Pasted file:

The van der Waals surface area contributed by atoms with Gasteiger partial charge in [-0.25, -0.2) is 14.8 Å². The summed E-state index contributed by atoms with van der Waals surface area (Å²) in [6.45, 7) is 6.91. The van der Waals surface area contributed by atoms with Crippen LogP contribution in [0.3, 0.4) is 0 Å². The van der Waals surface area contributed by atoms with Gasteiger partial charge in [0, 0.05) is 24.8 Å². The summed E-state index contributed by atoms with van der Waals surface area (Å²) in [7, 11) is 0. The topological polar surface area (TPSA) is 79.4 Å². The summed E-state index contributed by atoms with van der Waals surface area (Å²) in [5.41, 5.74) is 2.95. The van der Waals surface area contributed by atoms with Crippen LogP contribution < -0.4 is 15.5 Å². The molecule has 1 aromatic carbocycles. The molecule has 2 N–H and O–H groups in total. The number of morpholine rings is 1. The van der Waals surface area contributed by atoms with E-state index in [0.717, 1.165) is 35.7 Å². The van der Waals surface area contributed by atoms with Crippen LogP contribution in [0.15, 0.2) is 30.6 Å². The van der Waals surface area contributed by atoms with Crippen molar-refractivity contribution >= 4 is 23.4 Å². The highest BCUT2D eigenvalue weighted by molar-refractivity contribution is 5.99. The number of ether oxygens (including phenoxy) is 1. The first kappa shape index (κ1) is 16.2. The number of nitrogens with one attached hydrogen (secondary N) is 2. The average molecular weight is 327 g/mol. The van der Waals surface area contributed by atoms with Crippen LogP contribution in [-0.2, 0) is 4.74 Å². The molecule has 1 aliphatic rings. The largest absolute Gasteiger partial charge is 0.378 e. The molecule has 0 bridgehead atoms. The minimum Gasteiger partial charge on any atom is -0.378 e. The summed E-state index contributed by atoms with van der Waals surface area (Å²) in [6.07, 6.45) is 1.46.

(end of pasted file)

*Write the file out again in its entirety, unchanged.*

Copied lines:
The van der Waals surface area contributed by atoms with Gasteiger partial charge in [-0.25, -0.2) is 14.8 Å². The summed E-state index contributed by atoms with van der Waals surface area (Å²) in [6.45, 7) is 6.91. The van der Waals surface area contributed by atoms with Crippen LogP contribution in [0.3, 0.4) is 0 Å². The van der Waals surface area contributed by atoms with Gasteiger partial charge in [0, 0.05) is 24.8 Å². The summed E-state index contributed by atoms with van der Waals surface area (Å²) in [7, 11) is 0. The topological polar surface area (TPSA) is 79.4 Å². The summed E-state index contributed by atoms with van der Waals surface area (Å²) in [5.41, 5.74) is 2.95. The van der Waals surface area contributed by atoms with Crippen LogP contribution < -0.4 is 15.5 Å². The molecule has 1 aromatic carbocycles. The molecule has 2 N–H and O–H groups in total. The number of morpholine rings is 1. The van der Waals surface area contributed by atoms with E-state index in [0.717, 1.165) is 35.7 Å². The van der Waals surface area contributed by atoms with Crippen LogP contribution in [0.15, 0.2) is 30.6 Å². The van der Waals surface area contributed by atoms with Crippen molar-refractivity contribution >= 4 is 23.4 Å². The highest BCUT2D eigenvalue weighted by molar-refractivity contribution is 5.99. The number of ether oxygens (including phenoxy) is 1. The first kappa shape index (κ1) is 16.2. The number of nitrogens with one attached hydrogen (secondary N) is 2. The average molecular weight is 327 g/mol. The van der Waals surface area contributed by atoms with Crippen LogP contribution in [-0.2, 0) is 4.74 Å². The molecule has 1 aliphatic rings. The largest absolute Gasteiger partial charge is 0.378 e. The molecule has 0 bridgehead atoms. The minimum Gasteiger partial charge on any atom is -0.378 e. The summed E-state index contributed by atoms with van der Waals surface area (Å²) in [6.07, 6.45) is 1.46.